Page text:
The Reemergence: LSU (+1800)

LSU head coach Brian Kelly and the team wait to enter the field before the Southeastern Conference championship NCAA college football game against Georgia, Saturday, Dec. 3, 2022, in Atlanta. (AP Photo/Brynn Anderson)
AP Photo/Brynn Anderson

I did not expect much from Brian Kelly's first LSU team. I also don't believe I was the only one believing this. Needless to say, the Tigers were a pleasant surprise.

In fact, that's putting it mildly. Considering that the Bayou Bengals ultimately played in the SEC Championship Game, it was a remarkable turn. Kelly inherited a mess of a roster, used the transfer portal, developed players quickly and delivered immediate success.

Many of the players that made this season possible are back, including quarterback Jayden Daniels. The former Arizona State QB seemed to find himself late in the year, and he should be even better come 2023.

He has weapons to throw to, including superstar-in-the-making Malik Nabers. He'll also be protected by an offensive line that projects to be one of the best in college football.

Defensively, it starts with linebacker Harold Perkins. By the time next season is done, he could wind up being the best defensive player in the sport. (He might already be there.) His flashes from this past season were tremendous, and he'll be a wrecking ball come fall.

The schedule certainly has its teeth, starting with a fascinating matchup against Florida State in Week 1. LSU also plays at Alabama, at Ole Miss and at Mississippi State. At home, the Tigers will take on Arkansas, Auburn, Florida and Texas A&M.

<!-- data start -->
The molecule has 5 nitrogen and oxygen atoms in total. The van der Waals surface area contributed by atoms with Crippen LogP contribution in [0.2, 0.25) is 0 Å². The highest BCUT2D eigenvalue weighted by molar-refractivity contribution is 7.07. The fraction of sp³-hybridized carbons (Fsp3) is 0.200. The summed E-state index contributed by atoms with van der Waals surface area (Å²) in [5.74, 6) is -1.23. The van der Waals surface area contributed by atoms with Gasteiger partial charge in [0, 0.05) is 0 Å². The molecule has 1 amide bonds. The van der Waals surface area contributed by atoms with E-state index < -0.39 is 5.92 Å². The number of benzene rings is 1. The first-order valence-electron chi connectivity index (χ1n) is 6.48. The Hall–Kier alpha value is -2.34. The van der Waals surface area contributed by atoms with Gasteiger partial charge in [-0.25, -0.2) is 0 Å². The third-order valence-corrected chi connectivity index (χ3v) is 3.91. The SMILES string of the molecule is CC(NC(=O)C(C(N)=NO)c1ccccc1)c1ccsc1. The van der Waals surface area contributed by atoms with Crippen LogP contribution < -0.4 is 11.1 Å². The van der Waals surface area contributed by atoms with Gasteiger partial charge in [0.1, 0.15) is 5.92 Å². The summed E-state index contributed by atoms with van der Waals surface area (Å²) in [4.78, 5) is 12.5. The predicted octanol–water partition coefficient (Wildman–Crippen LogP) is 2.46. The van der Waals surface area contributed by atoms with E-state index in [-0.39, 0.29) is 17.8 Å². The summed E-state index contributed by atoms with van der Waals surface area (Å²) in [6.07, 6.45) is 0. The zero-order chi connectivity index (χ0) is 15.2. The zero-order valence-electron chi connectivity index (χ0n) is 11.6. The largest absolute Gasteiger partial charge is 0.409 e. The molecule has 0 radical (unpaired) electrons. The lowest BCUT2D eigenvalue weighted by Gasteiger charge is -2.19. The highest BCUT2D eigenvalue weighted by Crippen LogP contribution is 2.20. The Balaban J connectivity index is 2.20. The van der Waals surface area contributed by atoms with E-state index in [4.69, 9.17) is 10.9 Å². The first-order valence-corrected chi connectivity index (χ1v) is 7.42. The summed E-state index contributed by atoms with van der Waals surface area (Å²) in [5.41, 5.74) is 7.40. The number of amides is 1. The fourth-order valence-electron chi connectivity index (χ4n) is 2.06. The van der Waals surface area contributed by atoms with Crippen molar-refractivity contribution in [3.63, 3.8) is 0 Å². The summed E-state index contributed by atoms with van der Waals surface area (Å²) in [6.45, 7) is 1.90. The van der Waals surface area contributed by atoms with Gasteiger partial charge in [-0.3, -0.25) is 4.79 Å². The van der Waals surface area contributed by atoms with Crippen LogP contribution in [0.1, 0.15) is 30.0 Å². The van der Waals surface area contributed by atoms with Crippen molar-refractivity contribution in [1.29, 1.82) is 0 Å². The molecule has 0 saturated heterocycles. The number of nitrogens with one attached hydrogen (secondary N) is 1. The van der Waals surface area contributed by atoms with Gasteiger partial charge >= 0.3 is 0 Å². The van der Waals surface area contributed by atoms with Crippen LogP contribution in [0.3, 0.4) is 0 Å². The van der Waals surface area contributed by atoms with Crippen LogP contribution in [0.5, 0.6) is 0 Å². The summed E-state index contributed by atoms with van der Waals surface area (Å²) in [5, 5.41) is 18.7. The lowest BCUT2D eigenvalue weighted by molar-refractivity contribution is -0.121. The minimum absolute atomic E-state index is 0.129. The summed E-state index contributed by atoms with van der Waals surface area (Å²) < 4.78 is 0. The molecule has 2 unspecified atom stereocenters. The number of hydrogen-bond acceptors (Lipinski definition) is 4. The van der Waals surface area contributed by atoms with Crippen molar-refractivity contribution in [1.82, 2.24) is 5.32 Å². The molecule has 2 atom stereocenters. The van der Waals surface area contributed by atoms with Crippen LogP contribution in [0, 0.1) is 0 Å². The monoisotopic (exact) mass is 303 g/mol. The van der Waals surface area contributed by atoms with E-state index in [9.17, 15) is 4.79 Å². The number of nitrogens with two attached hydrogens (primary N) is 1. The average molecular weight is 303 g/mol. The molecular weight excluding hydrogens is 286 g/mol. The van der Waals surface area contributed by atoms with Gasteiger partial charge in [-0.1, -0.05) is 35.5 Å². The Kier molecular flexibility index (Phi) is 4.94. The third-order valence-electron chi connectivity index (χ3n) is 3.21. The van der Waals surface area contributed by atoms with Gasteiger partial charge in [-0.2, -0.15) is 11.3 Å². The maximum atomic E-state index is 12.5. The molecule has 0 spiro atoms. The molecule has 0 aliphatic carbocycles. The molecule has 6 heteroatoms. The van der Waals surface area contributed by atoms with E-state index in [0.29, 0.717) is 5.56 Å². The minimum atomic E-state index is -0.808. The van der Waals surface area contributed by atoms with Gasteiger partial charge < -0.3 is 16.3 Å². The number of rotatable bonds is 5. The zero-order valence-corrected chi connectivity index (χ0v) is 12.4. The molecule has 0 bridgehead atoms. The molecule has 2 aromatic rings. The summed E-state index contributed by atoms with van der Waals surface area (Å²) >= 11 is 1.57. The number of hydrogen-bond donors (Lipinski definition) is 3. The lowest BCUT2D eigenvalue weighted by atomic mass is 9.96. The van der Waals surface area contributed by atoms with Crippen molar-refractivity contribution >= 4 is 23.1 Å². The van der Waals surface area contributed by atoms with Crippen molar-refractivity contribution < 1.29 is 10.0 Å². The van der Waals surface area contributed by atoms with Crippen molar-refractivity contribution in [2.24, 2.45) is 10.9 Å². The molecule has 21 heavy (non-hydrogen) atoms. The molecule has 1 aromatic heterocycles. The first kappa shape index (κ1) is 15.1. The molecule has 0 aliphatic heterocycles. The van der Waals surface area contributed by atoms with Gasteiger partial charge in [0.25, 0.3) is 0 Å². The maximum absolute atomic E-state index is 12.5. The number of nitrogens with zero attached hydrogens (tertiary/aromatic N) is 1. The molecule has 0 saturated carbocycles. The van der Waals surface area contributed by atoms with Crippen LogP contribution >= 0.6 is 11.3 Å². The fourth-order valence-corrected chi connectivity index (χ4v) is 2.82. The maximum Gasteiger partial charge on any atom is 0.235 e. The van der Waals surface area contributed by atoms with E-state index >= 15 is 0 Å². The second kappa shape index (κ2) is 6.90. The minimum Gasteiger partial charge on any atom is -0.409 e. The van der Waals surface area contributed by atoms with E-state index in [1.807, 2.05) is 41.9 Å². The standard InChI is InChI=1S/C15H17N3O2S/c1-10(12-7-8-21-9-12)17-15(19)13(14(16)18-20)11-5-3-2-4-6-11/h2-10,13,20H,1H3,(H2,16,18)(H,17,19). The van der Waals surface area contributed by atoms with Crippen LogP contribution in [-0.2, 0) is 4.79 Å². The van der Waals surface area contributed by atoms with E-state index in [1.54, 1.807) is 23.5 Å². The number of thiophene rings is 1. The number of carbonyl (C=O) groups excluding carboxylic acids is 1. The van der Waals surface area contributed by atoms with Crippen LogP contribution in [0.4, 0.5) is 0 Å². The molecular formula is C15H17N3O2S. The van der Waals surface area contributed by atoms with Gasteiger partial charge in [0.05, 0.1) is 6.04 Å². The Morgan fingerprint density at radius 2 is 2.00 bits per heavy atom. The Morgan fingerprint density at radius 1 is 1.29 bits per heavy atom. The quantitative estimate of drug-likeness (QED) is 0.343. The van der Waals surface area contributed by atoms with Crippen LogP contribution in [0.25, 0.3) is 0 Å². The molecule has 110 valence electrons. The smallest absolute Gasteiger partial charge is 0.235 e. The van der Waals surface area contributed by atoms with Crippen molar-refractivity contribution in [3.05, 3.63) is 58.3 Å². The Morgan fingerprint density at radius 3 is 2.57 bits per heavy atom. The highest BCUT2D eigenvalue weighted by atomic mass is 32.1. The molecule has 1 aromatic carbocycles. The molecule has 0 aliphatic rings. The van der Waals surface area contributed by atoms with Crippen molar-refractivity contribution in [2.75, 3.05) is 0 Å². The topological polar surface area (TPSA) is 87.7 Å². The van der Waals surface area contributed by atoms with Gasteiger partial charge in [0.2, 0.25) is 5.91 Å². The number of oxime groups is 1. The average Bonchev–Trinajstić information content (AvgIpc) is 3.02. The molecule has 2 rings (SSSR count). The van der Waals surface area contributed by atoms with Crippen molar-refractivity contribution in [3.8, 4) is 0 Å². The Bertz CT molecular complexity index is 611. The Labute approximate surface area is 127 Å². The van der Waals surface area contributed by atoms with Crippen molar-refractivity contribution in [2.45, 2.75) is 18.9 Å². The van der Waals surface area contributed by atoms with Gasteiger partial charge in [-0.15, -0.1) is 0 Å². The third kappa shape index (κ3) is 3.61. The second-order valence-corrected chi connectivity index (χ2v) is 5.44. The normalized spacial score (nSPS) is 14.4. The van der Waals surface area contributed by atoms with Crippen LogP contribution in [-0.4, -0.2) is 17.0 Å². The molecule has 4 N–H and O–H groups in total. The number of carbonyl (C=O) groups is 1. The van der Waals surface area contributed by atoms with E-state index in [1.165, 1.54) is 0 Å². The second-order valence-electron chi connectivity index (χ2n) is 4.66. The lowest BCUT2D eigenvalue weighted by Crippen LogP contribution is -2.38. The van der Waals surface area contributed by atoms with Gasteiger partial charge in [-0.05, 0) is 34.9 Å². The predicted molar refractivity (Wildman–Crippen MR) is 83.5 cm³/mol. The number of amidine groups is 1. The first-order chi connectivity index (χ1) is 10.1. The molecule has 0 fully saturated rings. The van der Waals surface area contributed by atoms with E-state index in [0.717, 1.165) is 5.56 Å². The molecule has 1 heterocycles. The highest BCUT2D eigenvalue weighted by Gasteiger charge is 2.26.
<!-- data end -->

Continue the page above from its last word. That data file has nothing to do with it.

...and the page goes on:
A title run certainly won't be easy, but a remade roster is suddenly blossoming with talent. If enough key pieces emerge, Kelly's team could emerge from the SEC.

A Dangerous Dog: Washington (+4000)

SAN ANTONIO, TX - DECEMBER 29: Washington Huskies defensive lineman Gage Harty (47), Washington Huskies tight end Quentin Moore (88) and teammate  celebrate after defeating the Texas Longhorns during the Valero Alamo Bowl football game at the Alamodome on December 29, 2022 in San Antonio, TX. (Photo by Adam Davis/Icon Sportswire via Getty Images)
Adam Davis/Icon Sportswire via Getty Images

By the end of the season, Washington looked like a truly dangerous football team to play.

Kalen DeBoer transformed the Huskies from a 4-8 team to an 11-win team in one year, which is sensational. He did so with a formula that revolved around offense.

More specifically, he developed QB Michael Penix Jr. into one of sport's most productive players.

Penix will return in 2023, and that gives Washington a chance in every game. Many of his favorite targets will also return, which is a huge plus for a group still acclimating to a new offense. After averaging 39.7 points per game last year, which was seventh nationally, Washington could actually score even more.

The offensive line will need some reworking, and the defense will lose a few key contributors. But the foundation that made this team special this past fall is still very much intact.

From a scheduling standpoint, Washington will certainly be challenged on the road. The Huskies travel to USC and Oregon State. They also will play at Michigan State in the middle of September. Utah and Oregon will play the Huskies in Seattle.

It's not an easy path given the sudden abundance of interesting teams in the Pac-12, although it's one that can be navigated. And at 40-1, with one of the nation's most feared offenses, the value is strong.